Emergency departments at two Worcestershire hospitals have been rated “inadequate” after inspectors found patients waiting on trolleys for treatment for too long.
The Care Quality Commission (CQC) visited Worcestershire Royal and Alexandra Hospital in December and found A&E departments “overwhelmed”.
It is taking urgent action against the hospital trust to improve services.
A trust spokesman apologised for the waits experienced by patients.
However, during their most recent visit, inspectors found “people waited too long for assessment” and were “treated on corridors too frequently”.
The regulator has imposed restrictions on Worcestershire Acute Hospitals NHS Trust’s registration to “protect people” and ensure patients were assessed within 15 minutes of arrival.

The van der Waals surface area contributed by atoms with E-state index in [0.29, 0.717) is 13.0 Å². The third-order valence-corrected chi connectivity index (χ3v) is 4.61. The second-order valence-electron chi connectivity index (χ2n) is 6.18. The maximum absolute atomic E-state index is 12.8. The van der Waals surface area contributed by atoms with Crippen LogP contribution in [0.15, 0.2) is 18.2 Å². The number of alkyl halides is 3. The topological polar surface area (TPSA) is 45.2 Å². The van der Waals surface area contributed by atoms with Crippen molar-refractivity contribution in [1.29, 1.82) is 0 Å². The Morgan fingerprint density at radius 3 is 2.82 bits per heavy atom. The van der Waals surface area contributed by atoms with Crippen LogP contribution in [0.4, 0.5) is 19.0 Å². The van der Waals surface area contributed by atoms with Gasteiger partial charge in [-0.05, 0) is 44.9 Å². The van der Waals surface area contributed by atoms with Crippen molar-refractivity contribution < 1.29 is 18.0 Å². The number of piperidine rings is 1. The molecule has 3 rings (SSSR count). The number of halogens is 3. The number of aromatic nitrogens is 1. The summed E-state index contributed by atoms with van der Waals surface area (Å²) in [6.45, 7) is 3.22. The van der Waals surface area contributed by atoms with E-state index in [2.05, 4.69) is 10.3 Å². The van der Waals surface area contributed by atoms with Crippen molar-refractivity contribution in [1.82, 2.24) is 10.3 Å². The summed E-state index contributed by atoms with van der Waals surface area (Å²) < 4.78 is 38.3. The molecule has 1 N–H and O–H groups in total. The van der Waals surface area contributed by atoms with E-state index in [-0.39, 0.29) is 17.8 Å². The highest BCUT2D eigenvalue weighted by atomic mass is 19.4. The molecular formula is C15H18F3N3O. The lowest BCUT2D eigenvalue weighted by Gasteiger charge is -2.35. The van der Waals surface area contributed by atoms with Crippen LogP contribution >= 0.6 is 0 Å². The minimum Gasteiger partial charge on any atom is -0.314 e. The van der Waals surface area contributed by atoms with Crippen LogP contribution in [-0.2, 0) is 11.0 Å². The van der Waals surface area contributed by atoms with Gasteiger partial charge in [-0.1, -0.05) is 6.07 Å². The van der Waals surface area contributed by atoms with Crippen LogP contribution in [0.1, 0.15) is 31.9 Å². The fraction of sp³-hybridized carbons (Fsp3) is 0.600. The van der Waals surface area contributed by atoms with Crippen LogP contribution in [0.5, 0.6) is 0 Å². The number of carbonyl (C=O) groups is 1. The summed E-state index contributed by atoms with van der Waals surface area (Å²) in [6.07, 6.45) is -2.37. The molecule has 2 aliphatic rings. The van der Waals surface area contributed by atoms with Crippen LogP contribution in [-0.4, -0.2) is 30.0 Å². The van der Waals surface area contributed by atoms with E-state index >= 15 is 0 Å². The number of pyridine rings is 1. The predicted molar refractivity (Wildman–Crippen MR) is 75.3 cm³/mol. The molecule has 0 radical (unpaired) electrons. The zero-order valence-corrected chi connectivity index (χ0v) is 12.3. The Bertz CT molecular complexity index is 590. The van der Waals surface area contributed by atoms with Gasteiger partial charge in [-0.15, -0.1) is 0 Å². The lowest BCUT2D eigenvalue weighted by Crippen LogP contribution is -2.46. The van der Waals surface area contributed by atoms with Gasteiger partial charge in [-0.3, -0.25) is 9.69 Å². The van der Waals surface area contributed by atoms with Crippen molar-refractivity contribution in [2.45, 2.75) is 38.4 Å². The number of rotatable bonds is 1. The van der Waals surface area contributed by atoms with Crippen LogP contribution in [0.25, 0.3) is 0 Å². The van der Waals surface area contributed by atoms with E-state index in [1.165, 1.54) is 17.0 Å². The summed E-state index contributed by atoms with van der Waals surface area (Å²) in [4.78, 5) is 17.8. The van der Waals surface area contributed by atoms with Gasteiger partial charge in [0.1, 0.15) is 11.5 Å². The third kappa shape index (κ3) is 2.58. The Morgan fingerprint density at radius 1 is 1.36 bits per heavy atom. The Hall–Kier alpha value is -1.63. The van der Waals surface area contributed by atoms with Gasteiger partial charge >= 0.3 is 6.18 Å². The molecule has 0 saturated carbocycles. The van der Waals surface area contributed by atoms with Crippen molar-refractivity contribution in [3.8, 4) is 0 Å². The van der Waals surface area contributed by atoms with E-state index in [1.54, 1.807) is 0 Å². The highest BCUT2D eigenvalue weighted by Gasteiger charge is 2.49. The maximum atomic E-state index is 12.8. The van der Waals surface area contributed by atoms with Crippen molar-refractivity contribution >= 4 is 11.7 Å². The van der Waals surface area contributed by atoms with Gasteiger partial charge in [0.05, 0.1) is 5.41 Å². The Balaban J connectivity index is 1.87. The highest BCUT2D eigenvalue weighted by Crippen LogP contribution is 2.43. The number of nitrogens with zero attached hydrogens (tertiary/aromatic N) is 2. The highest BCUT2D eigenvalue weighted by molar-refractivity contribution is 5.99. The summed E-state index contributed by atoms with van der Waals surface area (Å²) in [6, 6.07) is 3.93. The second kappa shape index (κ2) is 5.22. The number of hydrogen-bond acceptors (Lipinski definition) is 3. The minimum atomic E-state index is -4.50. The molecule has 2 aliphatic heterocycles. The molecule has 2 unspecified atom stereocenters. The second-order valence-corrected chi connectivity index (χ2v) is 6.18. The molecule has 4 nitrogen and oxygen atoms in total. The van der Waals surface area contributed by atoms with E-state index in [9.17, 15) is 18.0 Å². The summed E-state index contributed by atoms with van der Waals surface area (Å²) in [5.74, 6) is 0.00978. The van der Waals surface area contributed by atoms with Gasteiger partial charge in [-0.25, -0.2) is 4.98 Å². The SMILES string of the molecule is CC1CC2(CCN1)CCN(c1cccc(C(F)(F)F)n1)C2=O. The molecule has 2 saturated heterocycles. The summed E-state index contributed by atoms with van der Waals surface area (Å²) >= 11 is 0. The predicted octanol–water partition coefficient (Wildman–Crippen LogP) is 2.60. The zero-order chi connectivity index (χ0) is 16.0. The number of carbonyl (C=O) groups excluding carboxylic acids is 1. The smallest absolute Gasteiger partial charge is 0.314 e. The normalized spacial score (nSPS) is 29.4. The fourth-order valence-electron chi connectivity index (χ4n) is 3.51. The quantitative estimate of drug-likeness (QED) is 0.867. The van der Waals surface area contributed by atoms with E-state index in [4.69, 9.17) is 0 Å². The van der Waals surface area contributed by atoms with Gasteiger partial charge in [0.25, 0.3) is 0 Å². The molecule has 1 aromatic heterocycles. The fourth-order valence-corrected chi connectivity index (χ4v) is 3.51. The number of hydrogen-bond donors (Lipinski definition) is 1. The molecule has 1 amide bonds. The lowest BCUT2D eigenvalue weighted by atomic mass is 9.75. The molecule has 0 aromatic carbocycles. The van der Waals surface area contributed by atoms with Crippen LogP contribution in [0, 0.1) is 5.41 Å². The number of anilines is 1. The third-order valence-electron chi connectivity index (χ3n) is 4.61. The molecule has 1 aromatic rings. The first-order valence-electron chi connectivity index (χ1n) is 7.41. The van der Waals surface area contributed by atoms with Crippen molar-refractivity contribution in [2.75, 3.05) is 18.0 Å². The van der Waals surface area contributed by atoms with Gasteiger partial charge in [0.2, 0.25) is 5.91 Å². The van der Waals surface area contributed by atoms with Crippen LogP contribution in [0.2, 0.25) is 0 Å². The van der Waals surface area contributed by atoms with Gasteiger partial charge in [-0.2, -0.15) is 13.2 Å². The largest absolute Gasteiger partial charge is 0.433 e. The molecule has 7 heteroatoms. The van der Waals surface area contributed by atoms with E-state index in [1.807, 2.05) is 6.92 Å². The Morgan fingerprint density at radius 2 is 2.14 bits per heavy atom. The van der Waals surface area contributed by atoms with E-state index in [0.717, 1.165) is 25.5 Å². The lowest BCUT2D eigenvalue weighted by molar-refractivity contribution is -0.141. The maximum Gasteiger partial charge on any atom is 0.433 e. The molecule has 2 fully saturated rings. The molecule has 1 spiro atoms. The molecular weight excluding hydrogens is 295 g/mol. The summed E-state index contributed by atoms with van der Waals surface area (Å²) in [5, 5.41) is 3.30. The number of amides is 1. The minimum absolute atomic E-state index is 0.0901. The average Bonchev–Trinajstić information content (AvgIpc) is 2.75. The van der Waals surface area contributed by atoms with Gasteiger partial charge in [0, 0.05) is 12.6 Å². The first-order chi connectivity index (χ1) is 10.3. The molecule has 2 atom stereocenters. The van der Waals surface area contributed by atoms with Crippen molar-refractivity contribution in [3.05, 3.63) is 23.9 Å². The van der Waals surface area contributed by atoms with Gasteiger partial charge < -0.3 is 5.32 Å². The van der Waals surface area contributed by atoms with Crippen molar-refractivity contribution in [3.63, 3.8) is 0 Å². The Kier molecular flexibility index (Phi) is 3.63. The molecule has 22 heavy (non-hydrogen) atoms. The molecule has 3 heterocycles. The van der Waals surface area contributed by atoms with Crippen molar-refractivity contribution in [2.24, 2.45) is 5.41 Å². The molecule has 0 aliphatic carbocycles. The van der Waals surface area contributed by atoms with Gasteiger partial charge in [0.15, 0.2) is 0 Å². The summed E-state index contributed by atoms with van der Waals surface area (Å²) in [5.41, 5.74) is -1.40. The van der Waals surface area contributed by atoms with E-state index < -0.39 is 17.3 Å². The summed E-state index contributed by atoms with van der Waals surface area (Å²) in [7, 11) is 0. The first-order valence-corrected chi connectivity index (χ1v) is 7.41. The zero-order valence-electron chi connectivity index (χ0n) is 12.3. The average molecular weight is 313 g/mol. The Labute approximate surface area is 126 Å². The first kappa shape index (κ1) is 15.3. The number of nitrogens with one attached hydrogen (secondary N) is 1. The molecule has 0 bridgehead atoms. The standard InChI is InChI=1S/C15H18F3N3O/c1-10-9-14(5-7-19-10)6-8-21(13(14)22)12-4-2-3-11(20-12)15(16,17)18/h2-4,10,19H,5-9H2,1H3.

CQC chief hospital inspector, Prof Ted Baker, said inspectors found ambulance patients at Worcestershire Royal “waited over three hours” for treatment with the longest wait for a bed noted as almost 24 hours.
Overcrowding was the CQC’s “biggest concern” in Alexandra Hospital’s A&E, with the department’s layout leading to queuing in corridors.
It became “overwhelmed quickly, posing a risk to patient safety”, Prof Baker added.
The watchdog said it had raised these issues with the trust in 2015 but found the response “insufficient”.
However, inspectors said they had seen “professional and caring staff who remained cheerful and engaged with patients, even when working under pressure” at both hospitals.
Matthew Hopkins, chief executive of the trust, apologised for the waits, which he recognised occurred “despite the enormous efforts of staff”, adding that the trust was “absolutely committed” to improving.
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